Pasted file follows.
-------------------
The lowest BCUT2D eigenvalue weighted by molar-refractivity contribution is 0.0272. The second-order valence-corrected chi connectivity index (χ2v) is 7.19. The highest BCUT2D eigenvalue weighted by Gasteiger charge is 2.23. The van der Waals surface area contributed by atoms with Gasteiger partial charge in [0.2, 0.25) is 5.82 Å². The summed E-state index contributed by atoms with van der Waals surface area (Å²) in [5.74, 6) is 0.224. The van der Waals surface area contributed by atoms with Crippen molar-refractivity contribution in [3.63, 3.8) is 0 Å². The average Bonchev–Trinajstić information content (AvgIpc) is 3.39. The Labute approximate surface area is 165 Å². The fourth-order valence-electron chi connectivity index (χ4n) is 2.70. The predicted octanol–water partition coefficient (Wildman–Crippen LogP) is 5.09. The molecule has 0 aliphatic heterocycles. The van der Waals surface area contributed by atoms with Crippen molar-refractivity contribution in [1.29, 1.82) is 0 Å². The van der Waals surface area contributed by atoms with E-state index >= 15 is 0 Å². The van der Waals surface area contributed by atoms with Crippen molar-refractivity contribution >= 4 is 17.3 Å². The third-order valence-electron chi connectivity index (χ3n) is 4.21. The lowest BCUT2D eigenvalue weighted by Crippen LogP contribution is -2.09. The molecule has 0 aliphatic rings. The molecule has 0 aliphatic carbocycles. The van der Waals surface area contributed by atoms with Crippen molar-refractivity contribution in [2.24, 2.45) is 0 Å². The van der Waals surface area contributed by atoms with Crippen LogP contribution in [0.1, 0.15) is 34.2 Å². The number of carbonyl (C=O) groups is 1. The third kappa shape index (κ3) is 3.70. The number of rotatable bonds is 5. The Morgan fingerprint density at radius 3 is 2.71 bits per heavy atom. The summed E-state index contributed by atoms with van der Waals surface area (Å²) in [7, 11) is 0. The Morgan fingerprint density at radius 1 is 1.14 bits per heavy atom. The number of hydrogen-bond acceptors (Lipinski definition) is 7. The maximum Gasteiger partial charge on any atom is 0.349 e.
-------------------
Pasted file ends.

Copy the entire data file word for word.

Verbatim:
The lowest BCUT2D eigenvalue weighted by molar-refractivity contribution is 0.0272. The second-order valence-corrected chi connectivity index (χ2v) is 7.19. The highest BCUT2D eigenvalue weighted by Gasteiger charge is 2.23. The van der Waals surface area contributed by atoms with Gasteiger partial charge in [0.2, 0.25) is 5.82 Å². The summed E-state index contributed by atoms with van der Waals surface area (Å²) in [5.74, 6) is 0.224. The van der Waals surface area contributed by atoms with Crippen molar-refractivity contribution in [3.63, 3.8) is 0 Å². The average Bonchev–Trinajstić information content (AvgIpc) is 3.39. The Labute approximate surface area is 165 Å². The fourth-order valence-electron chi connectivity index (χ4n) is 2.70. The predicted octanol–water partition coefficient (Wildman–Crippen LogP) is 5.09. The molecule has 0 aliphatic heterocycles. The van der Waals surface area contributed by atoms with Crippen molar-refractivity contribution in [1.29, 1.82) is 0 Å². The van der Waals surface area contributed by atoms with E-state index >= 15 is 0 Å². The van der Waals surface area contributed by atoms with Crippen molar-refractivity contribution >= 4 is 17.3 Å². The third-order valence-electron chi connectivity index (χ3n) is 4.21. The lowest BCUT2D eigenvalue weighted by Crippen LogP contribution is -2.09. The molecule has 0 aliphatic rings. The molecule has 0 aliphatic carbocycles. The van der Waals surface area contributed by atoms with Crippen molar-refractivity contribution in [2.24, 2.45) is 0 Å². The van der Waals surface area contributed by atoms with Crippen LogP contribution in [0.1, 0.15) is 34.2 Å². The number of carbonyl (C=O) groups is 1. The third kappa shape index (κ3) is 3.70. The number of rotatable bonds is 5. The Morgan fingerprint density at radius 3 is 2.71 bits per heavy atom. The summed E-state index contributed by atoms with van der Waals surface area (Å²) in [7, 11) is 0. The Morgan fingerprint density at radius 1 is 1.14 bits per heavy atom. The number of hydrogen-bond acceptors (Lipinski definition) is 7. The maximum Gasteiger partial charge on any atom is 0.349 e.